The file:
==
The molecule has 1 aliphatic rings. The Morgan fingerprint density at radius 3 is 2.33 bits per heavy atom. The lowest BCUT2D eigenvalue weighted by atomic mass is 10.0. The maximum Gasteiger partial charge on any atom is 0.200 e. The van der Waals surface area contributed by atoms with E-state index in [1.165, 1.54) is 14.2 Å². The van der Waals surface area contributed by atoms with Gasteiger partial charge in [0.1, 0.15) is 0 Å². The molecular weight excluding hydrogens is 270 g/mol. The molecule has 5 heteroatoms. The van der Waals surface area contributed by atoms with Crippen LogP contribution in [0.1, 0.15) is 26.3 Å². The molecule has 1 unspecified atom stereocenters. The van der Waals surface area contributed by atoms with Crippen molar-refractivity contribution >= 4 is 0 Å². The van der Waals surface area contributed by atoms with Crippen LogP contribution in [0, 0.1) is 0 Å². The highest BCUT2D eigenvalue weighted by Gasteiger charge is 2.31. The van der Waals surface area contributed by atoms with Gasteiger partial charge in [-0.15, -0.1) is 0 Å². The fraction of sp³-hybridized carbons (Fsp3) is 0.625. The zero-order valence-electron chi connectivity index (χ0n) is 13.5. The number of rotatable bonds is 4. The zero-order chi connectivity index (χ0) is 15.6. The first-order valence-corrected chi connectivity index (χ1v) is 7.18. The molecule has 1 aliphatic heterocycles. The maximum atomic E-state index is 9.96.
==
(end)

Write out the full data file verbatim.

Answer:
The molecule has 1 aliphatic rings. The Morgan fingerprint density at radius 3 is 2.33 bits per heavy atom. The lowest BCUT2D eigenvalue weighted by atomic mass is 10.0. The maximum Gasteiger partial charge on any atom is 0.200 e. The van der Waals surface area contributed by atoms with E-state index in [1.165, 1.54) is 14.2 Å². The van der Waals surface area contributed by atoms with Gasteiger partial charge in [0.1, 0.15) is 0 Å². The molecular weight excluding hydrogens is 270 g/mol. The molecule has 5 heteroatoms. The van der Waals surface area contributed by atoms with Crippen LogP contribution in [0.1, 0.15) is 26.3 Å². The molecule has 1 unspecified atom stereocenters. The van der Waals surface area contributed by atoms with Crippen molar-refractivity contribution >= 4 is 0 Å². The van der Waals surface area contributed by atoms with Crippen LogP contribution in [0, 0.1) is 0 Å². The highest BCUT2D eigenvalue weighted by Gasteiger charge is 2.31. The van der Waals surface area contributed by atoms with Gasteiger partial charge in [-0.15, -0.1) is 0 Å². The fraction of sp³-hybridized carbons (Fsp3) is 0.625. The zero-order valence-electron chi connectivity index (χ0n) is 13.5. The number of rotatable bonds is 4. The zero-order chi connectivity index (χ0) is 15.6. The first-order valence-corrected chi connectivity index (χ1v) is 7.18. The molecule has 1 aliphatic heterocycles. The maximum atomic E-state index is 9.96.